Everyone has to take some risks. Going for a walk might involve a fall; getting in a car might involve a crash; and enjoying a flight might end in disaster. There is no risk free way to live.
Perceptions of risk vary considerably and are rarely accurate. The best illustration is the comparison between a car journey and a flight. The National Safety Council created an “odds of dying” table in 2008, which explained that the odds of dying in a car accident were 1 in 98 for a lifetime, while for flights the odds were 1 in 7,178 for a lifetime. Yet aviophobia, in an extreme form, impacts 6.5 percent of Americans, with an additional 18.5 percent feeling nervous about flying. Many of these people know the risks, but it doesn’t change their perception or feelings.
In a pandemic, all civic leaders and CEOs are juggling judgements of risk. And risk perception is key as we struggle with the issue of re-opening the economy. We are seeing public health officials borrow language from the world of investing.
For a long time, investment companies have distinguished between investors with a high risk toleration and others with a low risk toleration. If you have a high risk tolerance, then you are willing to take the chance of a substantial loss of the initial investment, while a low risk tolerance makes you a very conservative investor.
One major facet of reopening from the COVID-19 pandemic is the risk toleration of our employees, our clients, and our customers. When will people feel safe returning to work, restaurants, airports and the crowded Metro?
A person with a low risk toleration will want to wait until there is a reliable vaccine. They would want to know that close proximity to other humans is safe. One complication is that some people with a low risk toleration might also be nervous about the vaccination.
A 2019 Harris Poll for the American Osteopathic Association established that 45 percent of Americans are nervous about vaccine safety. According to the Centers for Disease Control, in 2018-19, only 45.3 percent of American adults received the annual flu vaccine.
If another 5 percent of the adult population had received the flu vaccination, then that could have “prevented another 4,000 to 11,000 hospitalizations.” So, even in a world with a vaccine, a low risk toleration person may still be nervous. They will be familiar with the 1976 campaign to mass-vaccinate against the swine flu virus which resulted in approximately 450 people developing paralysis – the Guillain-Barré syndrome. For some people, the world might never be safe enough.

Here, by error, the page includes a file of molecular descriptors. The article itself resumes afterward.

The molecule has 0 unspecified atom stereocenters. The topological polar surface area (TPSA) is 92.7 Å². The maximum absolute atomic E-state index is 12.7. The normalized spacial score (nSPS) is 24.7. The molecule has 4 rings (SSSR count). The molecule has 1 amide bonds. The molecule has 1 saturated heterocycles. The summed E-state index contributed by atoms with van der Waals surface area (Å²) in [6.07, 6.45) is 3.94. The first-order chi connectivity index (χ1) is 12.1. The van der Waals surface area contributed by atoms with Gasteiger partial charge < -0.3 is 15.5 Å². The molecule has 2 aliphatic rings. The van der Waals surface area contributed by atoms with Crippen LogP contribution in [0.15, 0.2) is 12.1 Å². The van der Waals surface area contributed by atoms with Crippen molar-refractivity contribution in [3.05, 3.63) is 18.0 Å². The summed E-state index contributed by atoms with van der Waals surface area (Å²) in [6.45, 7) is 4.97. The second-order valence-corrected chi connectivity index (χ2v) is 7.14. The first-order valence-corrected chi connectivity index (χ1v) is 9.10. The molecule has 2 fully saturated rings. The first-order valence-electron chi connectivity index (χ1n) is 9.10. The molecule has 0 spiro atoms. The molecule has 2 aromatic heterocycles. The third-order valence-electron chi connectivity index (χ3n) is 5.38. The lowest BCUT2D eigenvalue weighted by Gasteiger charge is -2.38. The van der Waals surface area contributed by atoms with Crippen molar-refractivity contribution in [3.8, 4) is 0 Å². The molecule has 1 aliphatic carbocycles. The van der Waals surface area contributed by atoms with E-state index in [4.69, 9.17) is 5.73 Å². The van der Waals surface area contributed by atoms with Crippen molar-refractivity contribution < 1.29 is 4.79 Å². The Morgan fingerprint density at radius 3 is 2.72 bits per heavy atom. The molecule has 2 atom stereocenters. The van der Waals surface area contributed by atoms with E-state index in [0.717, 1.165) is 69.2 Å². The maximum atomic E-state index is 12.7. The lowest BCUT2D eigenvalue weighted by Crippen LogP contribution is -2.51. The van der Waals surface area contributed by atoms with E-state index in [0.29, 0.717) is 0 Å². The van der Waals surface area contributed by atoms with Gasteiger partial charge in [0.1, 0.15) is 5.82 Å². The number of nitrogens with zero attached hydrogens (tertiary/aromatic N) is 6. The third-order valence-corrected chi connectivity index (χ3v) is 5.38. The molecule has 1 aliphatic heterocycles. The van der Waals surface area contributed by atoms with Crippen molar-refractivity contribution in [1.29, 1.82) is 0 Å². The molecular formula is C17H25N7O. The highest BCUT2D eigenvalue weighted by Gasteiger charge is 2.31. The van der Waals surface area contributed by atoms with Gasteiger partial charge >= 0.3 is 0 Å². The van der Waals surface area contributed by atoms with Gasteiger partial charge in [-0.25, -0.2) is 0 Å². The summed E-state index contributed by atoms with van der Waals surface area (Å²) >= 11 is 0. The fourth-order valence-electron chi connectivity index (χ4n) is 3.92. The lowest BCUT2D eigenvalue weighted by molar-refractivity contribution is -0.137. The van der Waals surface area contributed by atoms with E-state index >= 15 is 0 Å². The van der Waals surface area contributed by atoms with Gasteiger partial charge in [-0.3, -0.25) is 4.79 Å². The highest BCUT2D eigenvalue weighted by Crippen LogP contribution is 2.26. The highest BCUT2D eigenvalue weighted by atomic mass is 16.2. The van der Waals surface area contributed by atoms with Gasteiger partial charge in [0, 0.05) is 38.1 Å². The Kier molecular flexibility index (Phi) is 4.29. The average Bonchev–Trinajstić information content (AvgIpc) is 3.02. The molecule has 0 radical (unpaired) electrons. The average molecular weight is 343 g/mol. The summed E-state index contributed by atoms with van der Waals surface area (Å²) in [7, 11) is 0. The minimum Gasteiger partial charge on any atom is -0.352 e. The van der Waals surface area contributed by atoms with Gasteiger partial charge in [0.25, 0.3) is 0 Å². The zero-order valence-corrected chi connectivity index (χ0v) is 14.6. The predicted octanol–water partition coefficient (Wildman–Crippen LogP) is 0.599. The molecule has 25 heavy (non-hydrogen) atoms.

A person with a high risk toleration is already confidently striding the world, ready to hug, shake hands, go to a restaurant and enjoy a game. For instance, 6 percent of Americans love extreme sports, such as paraskiing – where you jump from a high mountain wearing skis and light parachute – or BMX racing.
Built into their personality is a love of the adrenaline rush coupled with a sense that the worst is unlikely to happen to them. They obtained a motorcycle the moment they could, even though motorcycle deaths are 14 percent of all road fatalities. But they love the rush of the wind through their hair.
Public policy should acknowledge these two significant pressure groups. The large swath of humanity is in between these two extremes. They know that living involves some risk but would rather not take stupid risks.
Sure, 38,800 people died in car accidents in 2018, but I will still drive my son to school. We will make the journey wearing seat belts and driving sensibly and carefully.
By analogy, reopening policy needs to be equally sensible. We do go out of the house and go to work, but we wear masks when near people and physical distance. There is a via media here. We just need to find it.
The writer is dean and president of Virginia Theological Seminary.